airport_transferbarbathtubbusiness_facilitieschild_activitieschildcareconnecting_roomcribsfree_wifigymhot_tubinternetkitchennon_smokingpetpoolresturantski_in_outski_shuttleski_storagesmoking_areaspastar

How the LGBT Community Has Shaped Paris’s Bohemian Reputation

Gay Pride in Le Marais | ©  BellevueLove / WikiCommons
Gay Pride in Le Marais | © BellevueLove / WikiCommons
From the exclusive lesbian clubs of the 1890s to the flourishing drag balls during the Belle Époque, Paris has long been a centre of LGBT cultural life. In this article, we take a look at some of the key events that have shaped the French capital’s bohemian reputation.

The history of Paris’s LGBT scene

During the Ancien Régime (from the late Middle Ages until 1789), homosexuality was a capital crime in France, often resulting in the death penalty. However, the French Revolution decriminalised homosexuality in 1791, making France one of the first countries to support the LGBT community in Europe. In comparison, the death penalty was not lifted in England and Wales until 1861.

The relaxed laws allowed homosexual activities to continue provided they remain private and discreet, which helped queer cultures to flourish across France in the late 18th and 19th centuries.

One of the most famous examples of historical queer culture in France comes from the 1890s, when there was an exclusive lesbian association called Les Rieuses (The Merry Women). The club was hosted monthly by a trio of Parisian actresses in a private candlelit mansion, with wine flowing in abundance. The women enjoyed sumptuous dinners from dusk until dawn before spending the night together, and men were always excluded.

Mademoiselle de Beaumont or The Chevalier D’Eo © British Cartoon Prints Collection / WikiCommons

The Belle Époque saw queer culture flourish

The era commonly referred to as La Belle Époque (1871 to 1914) is one of the most glorious periods to have featured in French history. Not only did it see the epic construction of the Eiffel Tower and the Basilica of Sacré-Cœur, but also the Paris Métro and the Paris Opéra. But the Belle Époque also endowed Paris with a reputation for being both the bohemian and erotic capital of Europe, and for inspiring queer culture in Paris to flourish. During this era, a whole network of underground LGBT venues emerged.

These included secret salons bursting with stimulating conversation, eclectic bars, cafés and bathhouses, particularly in the Montmartre and Les Halles districts. The gardens by the Carrousel du Louvre, the Champs Elysées, and the Bourse were also popular meeting places.

Gay nightlife and drag balls flourished during the Jazz Age of the 1920s. Le Monocle was a popular lesbian club and well-known for women wearing tuxedos, as were Clair de Lune, Chez Ma Cousine and La Petite Chaumiere. Famously, Irish playwright and author Oscar Wilde spent his last years in Paris too, having fled Britain in 1897 after being released from prison. He had been incarcerated for two years on charges of sodomy with his doomed love affair with Lord Alfred Douglas.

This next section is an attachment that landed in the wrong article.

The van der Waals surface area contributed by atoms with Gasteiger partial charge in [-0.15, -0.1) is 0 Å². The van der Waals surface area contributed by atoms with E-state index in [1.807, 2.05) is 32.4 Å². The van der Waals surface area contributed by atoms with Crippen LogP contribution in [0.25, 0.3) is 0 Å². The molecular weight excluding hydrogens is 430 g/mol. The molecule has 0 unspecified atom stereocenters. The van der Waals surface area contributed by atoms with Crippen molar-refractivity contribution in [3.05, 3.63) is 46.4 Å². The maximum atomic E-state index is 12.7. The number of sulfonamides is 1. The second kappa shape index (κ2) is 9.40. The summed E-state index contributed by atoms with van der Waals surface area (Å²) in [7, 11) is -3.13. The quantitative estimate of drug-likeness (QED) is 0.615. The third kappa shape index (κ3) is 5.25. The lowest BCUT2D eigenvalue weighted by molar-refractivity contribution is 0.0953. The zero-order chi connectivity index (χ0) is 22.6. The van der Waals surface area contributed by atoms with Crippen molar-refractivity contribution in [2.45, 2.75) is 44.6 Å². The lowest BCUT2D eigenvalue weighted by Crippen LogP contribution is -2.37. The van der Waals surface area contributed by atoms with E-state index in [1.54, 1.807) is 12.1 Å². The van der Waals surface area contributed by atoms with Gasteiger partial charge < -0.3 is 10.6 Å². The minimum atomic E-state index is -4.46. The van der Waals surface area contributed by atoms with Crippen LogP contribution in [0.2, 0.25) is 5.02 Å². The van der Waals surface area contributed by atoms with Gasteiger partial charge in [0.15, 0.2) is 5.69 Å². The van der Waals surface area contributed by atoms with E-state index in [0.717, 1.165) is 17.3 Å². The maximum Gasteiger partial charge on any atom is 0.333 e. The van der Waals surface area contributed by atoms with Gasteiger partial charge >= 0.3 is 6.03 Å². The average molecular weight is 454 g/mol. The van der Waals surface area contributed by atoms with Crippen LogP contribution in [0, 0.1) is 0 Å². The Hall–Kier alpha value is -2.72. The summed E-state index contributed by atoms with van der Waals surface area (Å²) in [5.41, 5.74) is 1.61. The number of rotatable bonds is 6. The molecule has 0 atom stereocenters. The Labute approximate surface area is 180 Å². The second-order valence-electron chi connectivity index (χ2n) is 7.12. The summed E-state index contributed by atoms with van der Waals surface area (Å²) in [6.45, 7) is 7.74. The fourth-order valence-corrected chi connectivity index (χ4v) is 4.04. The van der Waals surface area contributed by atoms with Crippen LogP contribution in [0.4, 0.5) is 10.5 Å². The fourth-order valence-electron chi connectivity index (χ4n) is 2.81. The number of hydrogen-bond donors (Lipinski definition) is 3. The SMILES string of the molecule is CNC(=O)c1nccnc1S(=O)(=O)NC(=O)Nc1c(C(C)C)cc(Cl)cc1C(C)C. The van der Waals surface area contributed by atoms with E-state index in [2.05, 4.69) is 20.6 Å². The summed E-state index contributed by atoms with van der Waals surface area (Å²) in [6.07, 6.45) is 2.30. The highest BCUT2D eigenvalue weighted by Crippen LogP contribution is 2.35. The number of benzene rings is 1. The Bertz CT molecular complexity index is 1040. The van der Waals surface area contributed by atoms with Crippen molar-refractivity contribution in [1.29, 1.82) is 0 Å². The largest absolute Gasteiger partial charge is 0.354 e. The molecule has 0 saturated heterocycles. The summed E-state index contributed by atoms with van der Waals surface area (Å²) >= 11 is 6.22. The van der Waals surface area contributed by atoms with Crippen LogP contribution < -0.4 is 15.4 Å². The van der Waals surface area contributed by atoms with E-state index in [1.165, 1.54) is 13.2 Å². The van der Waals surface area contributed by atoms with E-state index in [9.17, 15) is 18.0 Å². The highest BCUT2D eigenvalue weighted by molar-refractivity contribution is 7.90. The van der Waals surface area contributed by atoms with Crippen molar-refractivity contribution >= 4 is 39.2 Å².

Natalie Barney, Janet Flanner and Djuna Barnes © WikiCommons

The turbulent events of May 1968

May 1968 was a very volatile period in France’s history that almost brought the country to a complete standstill. It saw a series of student protests against capitalism and consumerism, with many buildings being occupied in Paris. The widespread uprisings and fighting for beliefs also inspired activism in the realms of women’s rights, LGBT rights and environmentalism.

One of the May 1968 slogans was: Il est interdit d’interdire (‘It is forbidden to forbid’), placing value on freedom to be whoever you want to be. The events of May 1968 helped inspire the creation of the Homosexual Revolutionary Action Front (Le Front Homosexuel d’action Révolutionnaire), which united 4,000 supporters by 1971.

The success of this group coincides with the fact that by the 1970s, all police files on gay and lesbian crimes were destroyed, and certain laws against LGBT conduct and people were repealed. For the first time in the city’s history, Parisians enjoyed an increased sense of freedom.

Situationist grafitti, Menton, France, 2006 © Espencat / WikiCommons

LGBT culture in modern Paris

Today, the LGBT scene in Paris is particularly active in the neighbourhoods of Le Marais and Montmartre, though Pigalle is also a prime meeting place. The neon-lit district of Pigalle is famously home to the bohemian Chez Moune, which is widely cherished as the ‘longest-running lesbian bar and cabaret in Paris’. The venue has been open since 1937.

The Paris Gay Pride Parade is an important event nowadays too, commemorating the historic trials of the LGBT community across the globe while celebrating diversity, equality and freedom. Paris’s pride parade starts near the Montparnasse-Bienvenue metro station in the 15th arrondissement and weaves its way through the city to the Place de la Bastille.

Pride is one of the city’s most festive, friendly and colourful events and is celebrated by all, regardless of sexual orientation. After the parade, a street party takes place on Paris’s roads.

Gay Pride in Le Marais © BellevueLove / WikiCommons